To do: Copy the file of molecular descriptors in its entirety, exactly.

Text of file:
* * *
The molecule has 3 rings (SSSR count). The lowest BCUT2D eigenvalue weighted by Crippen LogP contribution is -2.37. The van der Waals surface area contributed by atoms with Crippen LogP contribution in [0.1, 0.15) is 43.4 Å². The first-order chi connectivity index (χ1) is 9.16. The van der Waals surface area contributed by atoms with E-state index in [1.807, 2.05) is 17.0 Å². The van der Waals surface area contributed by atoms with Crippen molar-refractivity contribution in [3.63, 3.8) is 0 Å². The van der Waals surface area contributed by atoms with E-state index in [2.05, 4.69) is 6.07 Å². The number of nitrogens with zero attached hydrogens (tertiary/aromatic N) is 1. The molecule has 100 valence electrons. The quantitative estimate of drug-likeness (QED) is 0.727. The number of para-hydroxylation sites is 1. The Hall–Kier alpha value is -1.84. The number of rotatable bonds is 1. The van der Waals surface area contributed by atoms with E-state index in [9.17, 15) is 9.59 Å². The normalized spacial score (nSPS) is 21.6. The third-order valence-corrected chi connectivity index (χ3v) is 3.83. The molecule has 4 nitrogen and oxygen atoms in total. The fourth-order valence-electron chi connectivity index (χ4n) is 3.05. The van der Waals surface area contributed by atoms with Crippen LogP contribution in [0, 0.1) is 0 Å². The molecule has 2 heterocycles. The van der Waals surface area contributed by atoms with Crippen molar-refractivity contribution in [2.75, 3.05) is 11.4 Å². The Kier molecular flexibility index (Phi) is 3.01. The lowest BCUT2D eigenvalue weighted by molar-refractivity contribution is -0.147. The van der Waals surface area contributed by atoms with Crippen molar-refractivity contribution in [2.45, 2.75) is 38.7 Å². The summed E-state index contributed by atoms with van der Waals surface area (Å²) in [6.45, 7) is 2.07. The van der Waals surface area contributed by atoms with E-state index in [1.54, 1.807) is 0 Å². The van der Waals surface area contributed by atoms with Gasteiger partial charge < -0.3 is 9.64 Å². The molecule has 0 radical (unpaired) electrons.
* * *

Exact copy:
The molecule has 3 rings (SSSR count). The lowest BCUT2D eigenvalue weighted by Crippen LogP contribution is -2.37. The van der Waals surface area contributed by atoms with Crippen LogP contribution in [0.1, 0.15) is 43.4 Å². The first-order chi connectivity index (χ1) is 9.16. The van der Waals surface area contributed by atoms with E-state index in [1.807, 2.05) is 17.0 Å². The van der Waals surface area contributed by atoms with Crippen molar-refractivity contribution in [3.63, 3.8) is 0 Å². The van der Waals surface area contributed by atoms with E-state index in [2.05, 4.69) is 6.07 Å². The number of nitrogens with zero attached hydrogens (tertiary/aromatic N) is 1. The molecule has 100 valence electrons. The quantitative estimate of drug-likeness (QED) is 0.727. The number of para-hydroxylation sites is 1. The Hall–Kier alpha value is -1.84. The number of rotatable bonds is 1. The van der Waals surface area contributed by atoms with E-state index in [9.17, 15) is 9.59 Å². The normalized spacial score (nSPS) is 21.6. The third-order valence-corrected chi connectivity index (χ3v) is 3.83. The molecule has 4 nitrogen and oxygen atoms in total. The fourth-order valence-electron chi connectivity index (χ4n) is 3.05. The van der Waals surface area contributed by atoms with Crippen LogP contribution in [0, 0.1) is 0 Å². The molecule has 2 heterocycles. The van der Waals surface area contributed by atoms with Crippen molar-refractivity contribution in [2.75, 3.05) is 11.4 Å². The Kier molecular flexibility index (Phi) is 3.01. The lowest BCUT2D eigenvalue weighted by molar-refractivity contribution is -0.147. The van der Waals surface area contributed by atoms with Crippen molar-refractivity contribution in [2.45, 2.75) is 38.7 Å². The summed E-state index contributed by atoms with van der Waals surface area (Å²) in [6.45, 7) is 2.07. The van der Waals surface area contributed by atoms with E-state index in [1.54, 1.807) is 0 Å². The van der Waals surface area contributed by atoms with Gasteiger partial charge < -0.3 is 9.64 Å². The molecule has 0 radical (unpaired) electrons.